It's time to embrace community care & let go of individualistic self-care
Care is a fundamentally relational, reciprocal practice & we were never meant to care for ourselves
Note: There may be some resistance & discomfort when I say “we need to dismantle self-care”. The concept is prominent in leftist spaces & hailed as a radical form resistance. However, it is rarely understood in its original context with the necessary caveats which I’ll elaborate on below. It has also been sanitized, manipulated & co-opted for profit. As a result, it’s become bigger than what it was intended to be. People look to self-care now as a revolutionary “solution” to our collective problems (which it is not). Given that we live under capitalist, colonial systems that breed individualism, narcissism & self-centeredness, I think it’s important for us to rethink the utility of this concept today. In this piece, bringing in the knowledge of collectivist, land-based cultures, I’ll explain why it is urgent & critical for us to practice + embody COMMUNITY care which is a more complete framework that creates conditions of liberation needed for us to survive & thrive as we fight for the land & against the ecological destruction of our planet.
So even if you feel some discomfort arise, take a deep breath & hear me out.
Self-care. Everyone loves self-care these days… including billionaires, wealthy celebrities, corporations, your workplace or academic institutions, pop culture, and every social media influencer & wellness “guru”. The flourishing multi-billion dollar wellness, self-help & self-care industry reflects on the popularity of the concept. Since I migrated to the United States, I’ve spent years trying to understand what the f*** “self-care” even means. The concept is entirely non-existent in many collectivist communities (particularly Indigenous or land-based communities in the Global South) and by extension it is incomprehensible to many of us. I’ve felt deficient, confused, & inadequate being unable to grasp something so many around me seemingly got (seemingly being the key word).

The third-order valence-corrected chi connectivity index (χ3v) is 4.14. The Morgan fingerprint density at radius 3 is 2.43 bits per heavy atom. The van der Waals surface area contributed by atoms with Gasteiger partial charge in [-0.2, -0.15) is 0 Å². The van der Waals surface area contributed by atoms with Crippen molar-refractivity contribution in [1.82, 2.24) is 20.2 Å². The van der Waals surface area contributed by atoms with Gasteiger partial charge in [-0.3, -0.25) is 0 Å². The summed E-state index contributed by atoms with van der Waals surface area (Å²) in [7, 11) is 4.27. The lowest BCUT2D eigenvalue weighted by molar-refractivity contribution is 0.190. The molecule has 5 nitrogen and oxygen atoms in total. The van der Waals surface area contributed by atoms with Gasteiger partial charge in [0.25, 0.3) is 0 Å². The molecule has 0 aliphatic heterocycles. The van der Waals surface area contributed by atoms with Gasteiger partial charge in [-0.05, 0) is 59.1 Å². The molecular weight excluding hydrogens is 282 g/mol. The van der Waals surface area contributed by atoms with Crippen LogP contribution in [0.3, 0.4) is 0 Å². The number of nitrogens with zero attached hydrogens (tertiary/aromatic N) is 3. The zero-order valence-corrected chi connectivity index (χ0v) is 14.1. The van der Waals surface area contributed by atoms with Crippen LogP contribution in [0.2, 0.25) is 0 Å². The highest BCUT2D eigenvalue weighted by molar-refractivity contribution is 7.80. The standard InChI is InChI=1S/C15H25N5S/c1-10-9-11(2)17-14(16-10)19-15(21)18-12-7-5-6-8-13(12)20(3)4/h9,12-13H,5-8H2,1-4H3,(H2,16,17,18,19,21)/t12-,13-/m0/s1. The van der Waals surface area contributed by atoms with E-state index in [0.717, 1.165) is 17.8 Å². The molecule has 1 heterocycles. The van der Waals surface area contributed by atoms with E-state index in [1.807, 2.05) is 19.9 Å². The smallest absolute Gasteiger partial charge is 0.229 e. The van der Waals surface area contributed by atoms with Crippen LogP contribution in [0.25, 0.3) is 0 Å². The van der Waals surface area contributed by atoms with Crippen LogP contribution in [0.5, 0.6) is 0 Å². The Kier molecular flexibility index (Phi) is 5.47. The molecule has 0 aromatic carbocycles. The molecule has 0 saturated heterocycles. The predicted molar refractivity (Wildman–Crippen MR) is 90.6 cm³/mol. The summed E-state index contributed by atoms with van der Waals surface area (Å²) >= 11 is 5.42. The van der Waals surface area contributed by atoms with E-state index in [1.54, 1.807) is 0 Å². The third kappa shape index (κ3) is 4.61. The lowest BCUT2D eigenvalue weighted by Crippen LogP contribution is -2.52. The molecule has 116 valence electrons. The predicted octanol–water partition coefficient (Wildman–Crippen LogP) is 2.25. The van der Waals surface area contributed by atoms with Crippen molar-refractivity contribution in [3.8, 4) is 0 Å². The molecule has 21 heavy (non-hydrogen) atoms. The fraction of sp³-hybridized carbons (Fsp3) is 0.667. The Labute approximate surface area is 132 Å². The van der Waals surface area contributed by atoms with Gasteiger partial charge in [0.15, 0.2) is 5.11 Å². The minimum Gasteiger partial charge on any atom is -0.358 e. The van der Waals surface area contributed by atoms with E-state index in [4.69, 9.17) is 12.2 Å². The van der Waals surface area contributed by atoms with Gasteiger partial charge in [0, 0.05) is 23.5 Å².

I kept asking “how can I care for myself when I cannot survive or thrive in a world by myself?” How can I care for myself when survival is a collective responsibility & we are fundamentally dependent on the care of so many beings? How can I care for myself in a vacuum when caring for others is inevitably how I end up being cared for? What does “self-care” mean when my wellbeing is inextricably tied to the health of my community, the land & every part of our ecosystems?
What does the concept of “self-care” actually mean, where did it come from & over time, what has been the collective impact of widespread normalization of “self-care” under capitalism?
The most prominent origins of the concept may be traced to Audre Lorde- a black, disabled, queer feminist who wrote about “self-care” during her battle against cancer in 1988 in A Burst of Light.